I do also use a lot of acrylic clear storage, as it means none of the designs get hidden behind coloured plastic or wood. Search on Amazon for nail varnish storage displays which is what I use for my bookmarks!

Card machine/cash

Probably the most important so you can actually accept sales!

I have a zettle card machine, but there are others like square and oneup too. With my zettle card reader, I can add products onto the app, which then connects to the card reader and people can tap their cards or phones and pay that way.

It does let you sync your products from your website, so that it keeps inventory up to date, but the problem I found with this, is because I have 100's of listings, and a lot with variations, it was taking too long to find the particular product when it came to the customer paying. So instead, I have added product categories, so for example, A4 prints, Cards, Coasters etc. and just keep a note on what I sell in the notes app on my phones. It also helps a lot to have a list of stock quantity you take with you too.

Most people tend to pay with cards these days, but there are still people who do pay with cash, so it's always worth having a bit of a float of some change for if you so have a cash paying customer. I tend to get people buying one or two lower priced items that pay cash. Anything over £10 is usually always card.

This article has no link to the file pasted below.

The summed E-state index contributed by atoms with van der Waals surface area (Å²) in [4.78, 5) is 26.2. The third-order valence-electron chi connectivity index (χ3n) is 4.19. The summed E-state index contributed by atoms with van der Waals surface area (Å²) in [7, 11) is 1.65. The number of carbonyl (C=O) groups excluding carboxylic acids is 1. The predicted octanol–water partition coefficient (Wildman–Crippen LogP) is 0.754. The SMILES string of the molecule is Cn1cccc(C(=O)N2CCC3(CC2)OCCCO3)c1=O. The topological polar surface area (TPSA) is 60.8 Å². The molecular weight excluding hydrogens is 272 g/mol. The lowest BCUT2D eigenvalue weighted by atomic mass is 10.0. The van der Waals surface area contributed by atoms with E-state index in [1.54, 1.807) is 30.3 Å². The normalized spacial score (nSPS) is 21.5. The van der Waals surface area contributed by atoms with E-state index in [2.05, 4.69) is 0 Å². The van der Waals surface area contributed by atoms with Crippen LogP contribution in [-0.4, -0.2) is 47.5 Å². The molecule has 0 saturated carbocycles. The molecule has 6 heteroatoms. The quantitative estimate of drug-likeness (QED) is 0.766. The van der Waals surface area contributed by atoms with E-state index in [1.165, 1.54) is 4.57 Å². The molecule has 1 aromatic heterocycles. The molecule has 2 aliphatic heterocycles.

Business name prominently displayed

This can be a banner, table cloth, stand... as long as your business name is there, and big enough for it to be read at a distance, it'll work! I originally had a wide 6ft vinyl banner that went across the front of the table. But I found it a pain to try and secure it to the table, so went for a table runner, which also adds some extra colour to the table top itself.

The little things

I have a little pouch that has little essentials, things that you might often forget about, because they're not the big essential bits.

For me, this includes scissors, pen or pencil, washi tape, cable ties, clips... all the little things that may not seem important, but can be a right pain when don't have it!


I'm not going to count this as an essential, but to have a successful market, the market you doing ideally needs to be well advertised both before and on the day, for it to be a success. Markets with paid entry I find I tend to get a few more sales at, my thinking is that people have paid to come in and want to make sure they make a few purchases to make it worth it?

I've done a couple of markets that have been local school/community events, and they were not great, and clearly not my target market at all.

If you're in the UK, I would recommend Craft & Flea, who do markets all around the country. I've done a couple with them now, and for me, it's felt very well-planned out, where you're given all the necessary info in advance (something I am very appreciative of as I get very anxious going to new places).

Is there are any other things that you think are essential for a market?